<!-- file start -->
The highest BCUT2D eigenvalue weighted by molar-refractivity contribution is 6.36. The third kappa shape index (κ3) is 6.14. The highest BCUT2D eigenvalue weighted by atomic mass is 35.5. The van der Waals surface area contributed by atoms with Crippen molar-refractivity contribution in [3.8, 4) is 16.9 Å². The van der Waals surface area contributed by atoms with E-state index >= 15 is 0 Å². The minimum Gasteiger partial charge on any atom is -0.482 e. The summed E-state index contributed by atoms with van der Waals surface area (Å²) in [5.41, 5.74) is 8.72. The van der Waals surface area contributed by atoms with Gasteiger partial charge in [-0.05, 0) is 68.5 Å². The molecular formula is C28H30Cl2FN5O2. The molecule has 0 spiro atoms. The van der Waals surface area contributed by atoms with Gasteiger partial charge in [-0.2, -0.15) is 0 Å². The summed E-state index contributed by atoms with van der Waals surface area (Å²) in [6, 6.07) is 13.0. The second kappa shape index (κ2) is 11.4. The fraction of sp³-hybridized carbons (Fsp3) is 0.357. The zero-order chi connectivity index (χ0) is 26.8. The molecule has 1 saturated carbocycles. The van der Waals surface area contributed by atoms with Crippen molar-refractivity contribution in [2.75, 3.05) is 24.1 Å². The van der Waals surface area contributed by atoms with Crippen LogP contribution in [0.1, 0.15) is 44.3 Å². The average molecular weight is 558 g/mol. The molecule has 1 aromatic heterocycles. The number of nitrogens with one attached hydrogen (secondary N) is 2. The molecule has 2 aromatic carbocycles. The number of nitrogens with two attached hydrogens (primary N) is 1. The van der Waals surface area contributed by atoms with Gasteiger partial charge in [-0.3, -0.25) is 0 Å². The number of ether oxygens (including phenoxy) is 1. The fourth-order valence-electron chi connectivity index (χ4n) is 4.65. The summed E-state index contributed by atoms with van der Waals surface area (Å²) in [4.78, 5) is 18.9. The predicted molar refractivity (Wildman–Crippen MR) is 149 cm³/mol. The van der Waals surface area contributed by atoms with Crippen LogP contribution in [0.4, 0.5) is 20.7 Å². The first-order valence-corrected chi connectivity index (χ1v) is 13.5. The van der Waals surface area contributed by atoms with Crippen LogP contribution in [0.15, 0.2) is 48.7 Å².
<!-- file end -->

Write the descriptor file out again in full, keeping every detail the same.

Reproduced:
The highest BCUT2D eigenvalue weighted by molar-refractivity contribution is 6.36. The third kappa shape index (κ3) is 6.14. The highest BCUT2D eigenvalue weighted by atomic mass is 35.5. The van der Waals surface area contributed by atoms with Crippen molar-refractivity contribution in [3.8, 4) is 16.9 Å². The van der Waals surface area contributed by atoms with E-state index >= 15 is 0 Å². The minimum Gasteiger partial charge on any atom is -0.482 e. The summed E-state index contributed by atoms with van der Waals surface area (Å²) in [5.41, 5.74) is 8.72. The van der Waals surface area contributed by atoms with Gasteiger partial charge in [-0.05, 0) is 68.5 Å². The molecular formula is C28H30Cl2FN5O2. The molecule has 0 spiro atoms. The van der Waals surface area contributed by atoms with Gasteiger partial charge in [-0.2, -0.15) is 0 Å². The summed E-state index contributed by atoms with van der Waals surface area (Å²) in [6, 6.07) is 13.0. The second kappa shape index (κ2) is 11.4. The fraction of sp³-hybridized carbons (Fsp3) is 0.357. The zero-order chi connectivity index (χ0) is 26.8. The molecule has 1 saturated carbocycles. The van der Waals surface area contributed by atoms with Crippen molar-refractivity contribution in [2.75, 3.05) is 24.1 Å². The van der Waals surface area contributed by atoms with Crippen LogP contribution in [0.1, 0.15) is 44.3 Å². The average molecular weight is 558 g/mol. The molecule has 1 aromatic heterocycles. The number of nitrogens with one attached hydrogen (secondary N) is 2. The molecule has 2 aromatic carbocycles. The number of nitrogens with two attached hydrogens (primary N) is 1. The van der Waals surface area contributed by atoms with Gasteiger partial charge in [-0.3, -0.25) is 0 Å². The number of ether oxygens (including phenoxy) is 1. The fourth-order valence-electron chi connectivity index (χ4n) is 4.65. The summed E-state index contributed by atoms with van der Waals surface area (Å²) in [4.78, 5) is 18.9. The predicted molar refractivity (Wildman–Crippen MR) is 149 cm³/mol. The van der Waals surface area contributed by atoms with Crippen LogP contribution in [0.4, 0.5) is 20.7 Å². The first-order valence-corrected chi connectivity index (χ1v) is 13.5. The van der Waals surface area contributed by atoms with Crippen LogP contribution in [0.15, 0.2) is 48.7 Å².